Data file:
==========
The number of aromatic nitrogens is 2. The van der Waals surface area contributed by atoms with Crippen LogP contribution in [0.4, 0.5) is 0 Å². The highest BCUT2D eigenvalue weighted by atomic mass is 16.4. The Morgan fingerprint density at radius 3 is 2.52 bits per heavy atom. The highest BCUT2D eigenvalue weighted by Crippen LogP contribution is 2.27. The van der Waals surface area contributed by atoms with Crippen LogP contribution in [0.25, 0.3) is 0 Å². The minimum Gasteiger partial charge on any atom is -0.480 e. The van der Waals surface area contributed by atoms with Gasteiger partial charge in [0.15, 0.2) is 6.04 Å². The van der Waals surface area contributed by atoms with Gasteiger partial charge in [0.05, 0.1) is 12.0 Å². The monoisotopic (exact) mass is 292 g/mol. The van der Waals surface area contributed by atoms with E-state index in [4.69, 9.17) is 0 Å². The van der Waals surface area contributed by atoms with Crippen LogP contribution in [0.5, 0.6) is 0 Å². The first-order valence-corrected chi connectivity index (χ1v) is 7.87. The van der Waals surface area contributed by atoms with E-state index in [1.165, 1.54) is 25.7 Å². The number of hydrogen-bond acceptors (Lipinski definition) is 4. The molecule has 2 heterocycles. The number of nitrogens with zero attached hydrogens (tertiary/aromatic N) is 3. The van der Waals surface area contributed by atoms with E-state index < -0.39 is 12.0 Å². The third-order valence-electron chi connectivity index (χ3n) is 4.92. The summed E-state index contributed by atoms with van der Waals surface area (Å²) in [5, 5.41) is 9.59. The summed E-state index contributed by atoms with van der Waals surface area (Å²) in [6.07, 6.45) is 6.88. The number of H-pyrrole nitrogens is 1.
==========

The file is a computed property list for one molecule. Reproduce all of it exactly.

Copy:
The number of aromatic nitrogens is 2. The van der Waals surface area contributed by atoms with Crippen LogP contribution in [0.4, 0.5) is 0 Å². The highest BCUT2D eigenvalue weighted by atomic mass is 16.4. The Morgan fingerprint density at radius 3 is 2.52 bits per heavy atom. The highest BCUT2D eigenvalue weighted by Crippen LogP contribution is 2.27. The van der Waals surface area contributed by atoms with Crippen LogP contribution in [0.25, 0.3) is 0 Å². The minimum Gasteiger partial charge on any atom is -0.480 e. The van der Waals surface area contributed by atoms with Gasteiger partial charge in [0.15, 0.2) is 6.04 Å². The van der Waals surface area contributed by atoms with Gasteiger partial charge in [0.05, 0.1) is 12.0 Å². The monoisotopic (exact) mass is 292 g/mol. The van der Waals surface area contributed by atoms with E-state index in [4.69, 9.17) is 0 Å². The van der Waals surface area contributed by atoms with Crippen LogP contribution in [0.5, 0.6) is 0 Å². The first-order valence-corrected chi connectivity index (χ1v) is 7.87. The van der Waals surface area contributed by atoms with E-state index in [1.165, 1.54) is 25.7 Å². The number of hydrogen-bond acceptors (Lipinski definition) is 4. The molecule has 2 heterocycles. The number of nitrogens with zero attached hydrogens (tertiary/aromatic N) is 3. The van der Waals surface area contributed by atoms with E-state index < -0.39 is 12.0 Å². The third-order valence-electron chi connectivity index (χ3n) is 4.92. The summed E-state index contributed by atoms with van der Waals surface area (Å²) in [5, 5.41) is 9.59. The summed E-state index contributed by atoms with van der Waals surface area (Å²) in [6.07, 6.45) is 6.88. The number of H-pyrrole nitrogens is 1.